Jan is giving me an apple. - Jan gir meg et eple.

Good job! Easy, right? How will you do with this sentence?

Ema is giving us a book. - Ema gir oss ei bok.

Elias is helping you. - Elias hjelper deg.

Karianne is helping him today. - Karianne hjelper ham i dag.
Instead of "ham" we can use "han": Karianne hjelper han i dag.

Kenneth is giving her flowers. - Kenneth gir henne blomster.

Lisa is sending you a letter. - Lise sender dere et brev.

Was it difficult? I don’t think so. Let’s relax. "Fakta om Norge". Practical information about fishing in Norway. I bet the men have turned up the sound. Many men and, no secret, some women interested in this type of leisure, are dreaming of casting a rod at some fiord or open sea. The people fishing in Norway often catch the fish of their lives – a large salmon, not to speak of gigantic cod and halibut. Do you know if it is legal to fish everywhere in this country or if this entertainment is paid?

Fishing in sea water (salt water) is free. Fishing in fresh water cost money. Fishing in rivers and lakes depends on their owners and you can only fish there with their permission, for example, having purchased a fisherman’s card called   fiskekort.

The fisherman’s card may be purchased close to the fishing place at the owner’s, sports organisations, tourist agencies, campsites, etc.

In North Norway fishing is successful all year round, because the warm Gulf stream does not allow the fiords to freeze. Returning without fish is impossible here, unless you are not using a fishhook. In Norway, your success is measured not in the number of fish, but in their size. If you use the services of a special guide, you may catch fish of unbelievable size weighing more than dozens of kilograms. It is important to know that the laws of Norway forbid releasing small fish back into the sea. Moreover, you can only take 15 kg of fish fillet + one fish of your life from the country.

Speaking of fish, let’s learn some of their names:

A salmon
  en laks
An eel
  en ål

It would be a sin not to learn the Norwegian for a delicacy – smoked eel –   røkt ål.

A cod
  en torsk
A mackerel
  en makrell
A Baltic herring
  en strømming

A halibut. At West and North Norway coasts, this delicious and large deep waters fish is called:   en kveite.
In the South and East it is –   en hellefisk.

A pike
  ei en gjedde
A burbot
  en lake

In Norwegian restaurants, one of the tourists’ favourite exotic dishes is angler. This interesting looking and in my opinion delicious fish is called   breiflabb,   marulk or simply   sjødjevel.

We will learn the names of fish, but we must also know the names of fishing tackle, right? A fishing rod. Attention, the plural is irregular so I will also say it:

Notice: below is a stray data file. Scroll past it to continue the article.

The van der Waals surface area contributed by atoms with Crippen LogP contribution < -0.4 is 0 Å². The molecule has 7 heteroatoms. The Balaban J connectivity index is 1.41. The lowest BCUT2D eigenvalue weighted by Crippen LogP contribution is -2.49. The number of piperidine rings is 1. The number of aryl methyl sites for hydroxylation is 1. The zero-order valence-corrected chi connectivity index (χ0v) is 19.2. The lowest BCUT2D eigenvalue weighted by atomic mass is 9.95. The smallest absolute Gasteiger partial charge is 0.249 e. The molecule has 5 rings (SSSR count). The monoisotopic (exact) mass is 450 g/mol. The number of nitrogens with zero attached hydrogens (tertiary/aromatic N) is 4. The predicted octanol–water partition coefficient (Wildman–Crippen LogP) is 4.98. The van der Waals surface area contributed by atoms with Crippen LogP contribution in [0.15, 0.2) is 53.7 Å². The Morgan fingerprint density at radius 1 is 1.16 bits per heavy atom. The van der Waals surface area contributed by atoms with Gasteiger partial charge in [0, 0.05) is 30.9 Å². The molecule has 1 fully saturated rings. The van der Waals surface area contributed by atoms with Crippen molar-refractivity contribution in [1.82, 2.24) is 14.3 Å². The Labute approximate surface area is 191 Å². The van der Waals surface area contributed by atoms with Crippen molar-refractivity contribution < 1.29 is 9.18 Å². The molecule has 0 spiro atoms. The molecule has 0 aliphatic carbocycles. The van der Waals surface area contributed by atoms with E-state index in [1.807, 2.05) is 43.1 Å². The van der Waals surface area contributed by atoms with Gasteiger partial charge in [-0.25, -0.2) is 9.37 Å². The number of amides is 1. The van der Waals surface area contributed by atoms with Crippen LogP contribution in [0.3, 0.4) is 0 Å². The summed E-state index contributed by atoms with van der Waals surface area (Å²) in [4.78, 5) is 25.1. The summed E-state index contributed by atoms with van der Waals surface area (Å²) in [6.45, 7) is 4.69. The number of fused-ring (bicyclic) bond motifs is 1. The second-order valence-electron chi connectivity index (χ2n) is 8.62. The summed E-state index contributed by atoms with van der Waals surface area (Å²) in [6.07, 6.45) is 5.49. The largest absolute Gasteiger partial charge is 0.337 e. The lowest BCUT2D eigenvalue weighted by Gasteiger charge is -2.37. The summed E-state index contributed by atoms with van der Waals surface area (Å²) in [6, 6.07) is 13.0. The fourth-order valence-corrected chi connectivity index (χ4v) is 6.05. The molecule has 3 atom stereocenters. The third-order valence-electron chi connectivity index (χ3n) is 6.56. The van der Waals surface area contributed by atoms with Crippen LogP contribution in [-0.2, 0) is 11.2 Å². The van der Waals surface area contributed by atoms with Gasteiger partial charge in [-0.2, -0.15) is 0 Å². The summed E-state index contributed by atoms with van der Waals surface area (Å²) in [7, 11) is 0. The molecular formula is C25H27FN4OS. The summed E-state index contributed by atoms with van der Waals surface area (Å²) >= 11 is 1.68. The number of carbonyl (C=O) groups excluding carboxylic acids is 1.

ei en fiskestang
a fishing rod
  mange fiskestenger
many fishing rods
  en krok
a fishhook, a hook

And now, a very important sentence. I am sure you will learn it quickly and use it at the first possible occasion: I hooked a big fish. In this sentence we will use the past tense of the verb. We will soon speak of it in our lessons.

En stor fisk bet på kroken. - I hooked a big fish.

We were daydreaming about big fish caught in deep fiords and have probably forgotten what this eighteenth lesson was about :) Right, we are talking about the object form of personal pronouns. I will give you more examples of its use.

Entall – plural

Lise er hos meg. – Lisa is at my place.

Lise er hos deg. – Lisa is at your place.

Lise er hos ham eller han. – Lisa is at his place.

Lise er hos henne. – Lisa is at her place.

Flertall – plural

Lise er hos oss. – Lisa is at our place.

Lise er hos dere. – Lisa is at your place.

Lise er hos dem. – Lisa is at their place.

Great, I think this topic is clear to us. If it is not completely clear, listen again, repeat and practice. Meanwhile, I will lie down on this soft hotel bed and relax. Ahh… It’s so good to have a rest. What is this noise? Who is yelling? Jan?

  • - Ema! Emmmmaa! Kofferten er ikke min! – This is not my suitcase!?
  • - I’m going to his room. Jan, hva skjer? What is going on? Why are you yelling?
  • - Ema, se her! Denne kofferten er ikke min! – Ema, look! This suitcase is not mine!
    Oh, boy, the porter has probably mixed up the suitcases. My suitcase full of smoked salmon and Norwegian brunost cheese has gone God only knows where…
    Faen! Faen! – Damn! Damn!